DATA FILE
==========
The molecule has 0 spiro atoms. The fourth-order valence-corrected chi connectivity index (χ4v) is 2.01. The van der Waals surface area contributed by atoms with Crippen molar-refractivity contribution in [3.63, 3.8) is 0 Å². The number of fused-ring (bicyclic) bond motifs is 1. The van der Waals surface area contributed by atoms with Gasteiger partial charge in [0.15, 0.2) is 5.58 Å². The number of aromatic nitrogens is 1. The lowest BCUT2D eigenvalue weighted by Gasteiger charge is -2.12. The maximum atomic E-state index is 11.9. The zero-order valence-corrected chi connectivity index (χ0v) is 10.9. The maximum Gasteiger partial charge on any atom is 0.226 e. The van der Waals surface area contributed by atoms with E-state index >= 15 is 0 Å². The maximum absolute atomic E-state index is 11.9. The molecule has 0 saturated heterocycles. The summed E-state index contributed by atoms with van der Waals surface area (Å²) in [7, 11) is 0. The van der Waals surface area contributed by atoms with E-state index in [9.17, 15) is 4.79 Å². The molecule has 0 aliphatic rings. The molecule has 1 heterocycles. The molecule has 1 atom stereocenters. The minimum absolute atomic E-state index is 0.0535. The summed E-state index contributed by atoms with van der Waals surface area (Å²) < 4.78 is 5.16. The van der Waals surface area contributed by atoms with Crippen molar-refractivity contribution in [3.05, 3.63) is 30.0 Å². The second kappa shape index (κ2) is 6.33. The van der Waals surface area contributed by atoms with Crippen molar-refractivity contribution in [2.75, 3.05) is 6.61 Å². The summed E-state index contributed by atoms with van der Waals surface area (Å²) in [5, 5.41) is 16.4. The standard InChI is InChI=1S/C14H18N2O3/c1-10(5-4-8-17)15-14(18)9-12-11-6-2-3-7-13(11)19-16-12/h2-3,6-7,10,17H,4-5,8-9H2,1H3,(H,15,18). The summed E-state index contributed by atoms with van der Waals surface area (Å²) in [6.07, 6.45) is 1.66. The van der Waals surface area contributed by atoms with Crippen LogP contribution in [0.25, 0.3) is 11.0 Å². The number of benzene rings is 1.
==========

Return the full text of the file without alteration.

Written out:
The molecule has 0 spiro atoms. The fourth-order valence-corrected chi connectivity index (χ4v) is 2.01. The van der Waals surface area contributed by atoms with Crippen molar-refractivity contribution in [3.63, 3.8) is 0 Å². The number of fused-ring (bicyclic) bond motifs is 1. The van der Waals surface area contributed by atoms with Gasteiger partial charge in [0.15, 0.2) is 5.58 Å². The number of aromatic nitrogens is 1. The lowest BCUT2D eigenvalue weighted by Gasteiger charge is -2.12. The maximum atomic E-state index is 11.9. The zero-order valence-corrected chi connectivity index (χ0v) is 10.9. The maximum Gasteiger partial charge on any atom is 0.226 e. The van der Waals surface area contributed by atoms with E-state index >= 15 is 0 Å². The maximum absolute atomic E-state index is 11.9. The molecule has 0 saturated heterocycles. The summed E-state index contributed by atoms with van der Waals surface area (Å²) in [7, 11) is 0. The van der Waals surface area contributed by atoms with E-state index in [9.17, 15) is 4.79 Å². The molecule has 0 aliphatic rings. The molecule has 1 heterocycles. The molecule has 1 atom stereocenters. The minimum absolute atomic E-state index is 0.0535. The summed E-state index contributed by atoms with van der Waals surface area (Å²) < 4.78 is 5.16. The van der Waals surface area contributed by atoms with Crippen molar-refractivity contribution in [3.05, 3.63) is 30.0 Å². The second kappa shape index (κ2) is 6.33. The van der Waals surface area contributed by atoms with Crippen molar-refractivity contribution in [2.75, 3.05) is 6.61 Å². The summed E-state index contributed by atoms with van der Waals surface area (Å²) in [5, 5.41) is 16.4. The standard InChI is InChI=1S/C14H18N2O3/c1-10(5-4-8-17)15-14(18)9-12-11-6-2-3-7-13(11)19-16-12/h2-3,6-7,10,17H,4-5,8-9H2,1H3,(H,15,18). The summed E-state index contributed by atoms with van der Waals surface area (Å²) in [6.07, 6.45) is 1.66. The van der Waals surface area contributed by atoms with Crippen LogP contribution in [0.25, 0.3) is 11.0 Å². The number of benzene rings is 1.